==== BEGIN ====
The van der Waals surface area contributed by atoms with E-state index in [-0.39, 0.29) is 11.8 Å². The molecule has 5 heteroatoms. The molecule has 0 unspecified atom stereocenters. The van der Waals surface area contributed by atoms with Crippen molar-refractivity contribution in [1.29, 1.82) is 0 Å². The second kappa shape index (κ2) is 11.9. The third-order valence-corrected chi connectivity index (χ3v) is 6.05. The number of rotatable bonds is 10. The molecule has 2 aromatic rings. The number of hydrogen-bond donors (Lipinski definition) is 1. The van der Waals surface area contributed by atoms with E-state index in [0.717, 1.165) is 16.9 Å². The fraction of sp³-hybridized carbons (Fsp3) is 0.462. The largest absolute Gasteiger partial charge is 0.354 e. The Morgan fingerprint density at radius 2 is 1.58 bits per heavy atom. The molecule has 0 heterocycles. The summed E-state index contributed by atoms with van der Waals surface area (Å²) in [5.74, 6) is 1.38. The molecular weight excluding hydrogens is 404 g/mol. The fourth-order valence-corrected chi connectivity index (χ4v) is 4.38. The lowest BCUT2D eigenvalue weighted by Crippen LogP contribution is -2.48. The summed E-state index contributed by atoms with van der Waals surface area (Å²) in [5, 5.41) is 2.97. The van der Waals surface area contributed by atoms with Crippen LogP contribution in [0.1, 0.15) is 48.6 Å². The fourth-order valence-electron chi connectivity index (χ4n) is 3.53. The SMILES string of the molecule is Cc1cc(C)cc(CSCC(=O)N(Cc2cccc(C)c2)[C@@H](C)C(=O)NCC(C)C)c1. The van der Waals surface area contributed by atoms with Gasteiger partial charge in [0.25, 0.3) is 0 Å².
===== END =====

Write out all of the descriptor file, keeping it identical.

The van der Waals surface area contributed by atoms with E-state index in [-0.39, 0.29) is 11.8 Å². The molecule has 5 heteroatoms. The molecule has 0 unspecified atom stereocenters. The van der Waals surface area contributed by atoms with Crippen molar-refractivity contribution in [1.29, 1.82) is 0 Å². The second kappa shape index (κ2) is 11.9. The third-order valence-corrected chi connectivity index (χ3v) is 6.05. The number of rotatable bonds is 10. The molecule has 2 aromatic rings. The number of hydrogen-bond donors (Lipinski definition) is 1. The van der Waals surface area contributed by atoms with E-state index in [0.717, 1.165) is 16.9 Å². The fraction of sp³-hybridized carbons (Fsp3) is 0.462. The largest absolute Gasteiger partial charge is 0.354 e. The Morgan fingerprint density at radius 2 is 1.58 bits per heavy atom. The molecule has 0 heterocycles. The summed E-state index contributed by atoms with van der Waals surface area (Å²) in [5.74, 6) is 1.38. The molecular weight excluding hydrogens is 404 g/mol. The fourth-order valence-corrected chi connectivity index (χ4v) is 4.38. The lowest BCUT2D eigenvalue weighted by Crippen LogP contribution is -2.48. The summed E-state index contributed by atoms with van der Waals surface area (Å²) in [5, 5.41) is 2.97. The van der Waals surface area contributed by atoms with Crippen LogP contribution in [0.1, 0.15) is 48.6 Å². The fourth-order valence-electron chi connectivity index (χ4n) is 3.53. The SMILES string of the molecule is Cc1cc(C)cc(CSCC(=O)N(Cc2cccc(C)c2)[C@@H](C)C(=O)NCC(C)C)c1. The van der Waals surface area contributed by atoms with Gasteiger partial charge in [0.25, 0.3) is 0 Å².